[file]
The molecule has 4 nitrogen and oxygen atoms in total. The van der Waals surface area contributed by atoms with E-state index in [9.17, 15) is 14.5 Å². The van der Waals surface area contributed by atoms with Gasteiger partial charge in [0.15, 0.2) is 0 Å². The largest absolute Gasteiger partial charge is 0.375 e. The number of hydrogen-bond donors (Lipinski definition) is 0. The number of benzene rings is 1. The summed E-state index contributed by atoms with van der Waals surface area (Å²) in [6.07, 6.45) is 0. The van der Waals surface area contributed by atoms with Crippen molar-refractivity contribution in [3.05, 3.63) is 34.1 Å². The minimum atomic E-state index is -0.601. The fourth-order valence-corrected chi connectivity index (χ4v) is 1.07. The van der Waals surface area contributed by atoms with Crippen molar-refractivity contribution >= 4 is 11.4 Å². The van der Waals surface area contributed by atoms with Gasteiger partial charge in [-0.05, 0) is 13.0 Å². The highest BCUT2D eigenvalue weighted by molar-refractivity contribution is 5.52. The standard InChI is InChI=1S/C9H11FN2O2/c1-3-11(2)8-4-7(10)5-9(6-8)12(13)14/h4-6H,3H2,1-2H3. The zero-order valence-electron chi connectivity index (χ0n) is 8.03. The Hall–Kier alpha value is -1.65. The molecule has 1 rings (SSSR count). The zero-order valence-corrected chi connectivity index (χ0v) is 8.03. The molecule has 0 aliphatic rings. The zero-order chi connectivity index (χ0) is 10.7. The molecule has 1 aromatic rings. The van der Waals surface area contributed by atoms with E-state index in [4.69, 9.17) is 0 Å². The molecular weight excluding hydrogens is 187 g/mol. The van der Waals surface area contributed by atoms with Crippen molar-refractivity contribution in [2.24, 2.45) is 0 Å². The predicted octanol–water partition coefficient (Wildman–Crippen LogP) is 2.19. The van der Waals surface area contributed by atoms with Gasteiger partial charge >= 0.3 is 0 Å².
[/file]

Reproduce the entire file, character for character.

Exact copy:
The molecule has 4 nitrogen and oxygen atoms in total. The van der Waals surface area contributed by atoms with E-state index in [9.17, 15) is 14.5 Å². The van der Waals surface area contributed by atoms with Gasteiger partial charge in [0.15, 0.2) is 0 Å². The largest absolute Gasteiger partial charge is 0.375 e. The number of hydrogen-bond donors (Lipinski definition) is 0. The number of benzene rings is 1. The summed E-state index contributed by atoms with van der Waals surface area (Å²) in [6.07, 6.45) is 0. The van der Waals surface area contributed by atoms with Crippen molar-refractivity contribution in [3.05, 3.63) is 34.1 Å². The minimum atomic E-state index is -0.601. The fourth-order valence-corrected chi connectivity index (χ4v) is 1.07. The van der Waals surface area contributed by atoms with Crippen molar-refractivity contribution >= 4 is 11.4 Å². The van der Waals surface area contributed by atoms with Gasteiger partial charge in [-0.05, 0) is 13.0 Å². The highest BCUT2D eigenvalue weighted by molar-refractivity contribution is 5.52. The standard InChI is InChI=1S/C9H11FN2O2/c1-3-11(2)8-4-7(10)5-9(6-8)12(13)14/h4-6H,3H2,1-2H3. The zero-order valence-electron chi connectivity index (χ0n) is 8.03. The Hall–Kier alpha value is -1.65. The molecule has 1 rings (SSSR count). The zero-order valence-corrected chi connectivity index (χ0v) is 8.03. The molecule has 0 aliphatic rings. The zero-order chi connectivity index (χ0) is 10.7. The molecule has 1 aromatic rings. The van der Waals surface area contributed by atoms with E-state index in [4.69, 9.17) is 0 Å². The molecular weight excluding hydrogens is 187 g/mol. The van der Waals surface area contributed by atoms with Crippen molar-refractivity contribution in [2.24, 2.45) is 0 Å². The predicted octanol–water partition coefficient (Wildman–Crippen LogP) is 2.19. The van der Waals surface area contributed by atoms with Gasteiger partial charge >= 0.3 is 0 Å².